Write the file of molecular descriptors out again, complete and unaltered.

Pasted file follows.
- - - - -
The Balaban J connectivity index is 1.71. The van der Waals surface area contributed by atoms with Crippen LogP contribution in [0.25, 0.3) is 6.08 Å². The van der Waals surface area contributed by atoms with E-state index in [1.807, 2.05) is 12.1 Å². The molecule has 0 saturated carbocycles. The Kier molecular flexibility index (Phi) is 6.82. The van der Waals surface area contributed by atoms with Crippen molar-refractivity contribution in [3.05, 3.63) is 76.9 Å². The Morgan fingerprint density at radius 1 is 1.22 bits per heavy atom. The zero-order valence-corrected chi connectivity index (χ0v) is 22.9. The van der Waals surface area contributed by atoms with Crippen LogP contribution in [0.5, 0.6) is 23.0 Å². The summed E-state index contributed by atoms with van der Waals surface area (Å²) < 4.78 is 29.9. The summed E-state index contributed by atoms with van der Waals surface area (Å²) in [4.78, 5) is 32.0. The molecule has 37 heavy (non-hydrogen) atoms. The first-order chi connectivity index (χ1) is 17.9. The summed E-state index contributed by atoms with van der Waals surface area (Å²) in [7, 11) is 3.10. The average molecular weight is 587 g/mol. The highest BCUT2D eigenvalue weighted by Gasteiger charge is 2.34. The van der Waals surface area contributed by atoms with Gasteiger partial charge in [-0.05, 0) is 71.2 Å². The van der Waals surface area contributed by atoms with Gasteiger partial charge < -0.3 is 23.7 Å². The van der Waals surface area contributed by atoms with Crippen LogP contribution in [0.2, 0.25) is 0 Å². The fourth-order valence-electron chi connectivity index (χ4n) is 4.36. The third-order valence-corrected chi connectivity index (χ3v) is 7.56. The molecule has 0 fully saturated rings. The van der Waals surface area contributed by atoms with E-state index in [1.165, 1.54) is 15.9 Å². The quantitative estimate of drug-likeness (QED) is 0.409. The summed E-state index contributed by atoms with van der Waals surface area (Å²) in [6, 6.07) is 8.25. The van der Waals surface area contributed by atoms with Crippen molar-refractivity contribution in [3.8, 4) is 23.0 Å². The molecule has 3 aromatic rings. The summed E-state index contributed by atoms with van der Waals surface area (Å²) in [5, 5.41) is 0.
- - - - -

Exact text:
The Balaban J connectivity index is 1.71. The van der Waals surface area contributed by atoms with Crippen LogP contribution in [0.25, 0.3) is 6.08 Å². The van der Waals surface area contributed by atoms with E-state index in [1.807, 2.05) is 12.1 Å². The molecule has 0 saturated carbocycles. The Kier molecular flexibility index (Phi) is 6.82. The van der Waals surface area contributed by atoms with Crippen molar-refractivity contribution in [3.05, 3.63) is 76.9 Å². The Morgan fingerprint density at radius 1 is 1.22 bits per heavy atom. The zero-order valence-corrected chi connectivity index (χ0v) is 22.9. The van der Waals surface area contributed by atoms with Crippen LogP contribution in [0.5, 0.6) is 23.0 Å². The summed E-state index contributed by atoms with van der Waals surface area (Å²) < 4.78 is 29.9. The summed E-state index contributed by atoms with van der Waals surface area (Å²) in [4.78, 5) is 32.0. The molecule has 37 heavy (non-hydrogen) atoms. The first-order chi connectivity index (χ1) is 17.9. The summed E-state index contributed by atoms with van der Waals surface area (Å²) in [7, 11) is 3.10. The average molecular weight is 587 g/mol. The highest BCUT2D eigenvalue weighted by Gasteiger charge is 2.34. The van der Waals surface area contributed by atoms with Gasteiger partial charge in [-0.05, 0) is 71.2 Å². The van der Waals surface area contributed by atoms with Gasteiger partial charge < -0.3 is 23.7 Å². The van der Waals surface area contributed by atoms with Crippen LogP contribution in [0.2, 0.25) is 0 Å². The fourth-order valence-electron chi connectivity index (χ4n) is 4.36. The third-order valence-corrected chi connectivity index (χ3v) is 7.56. The molecule has 0 fully saturated rings. The van der Waals surface area contributed by atoms with E-state index in [1.165, 1.54) is 15.9 Å². The quantitative estimate of drug-likeness (QED) is 0.409. The summed E-state index contributed by atoms with van der Waals surface area (Å²) in [6, 6.07) is 8.25. The van der Waals surface area contributed by atoms with Crippen molar-refractivity contribution in [3.8, 4) is 23.0 Å². The molecule has 3 aromatic rings. The summed E-state index contributed by atoms with van der Waals surface area (Å²) in [5, 5.41) is 0.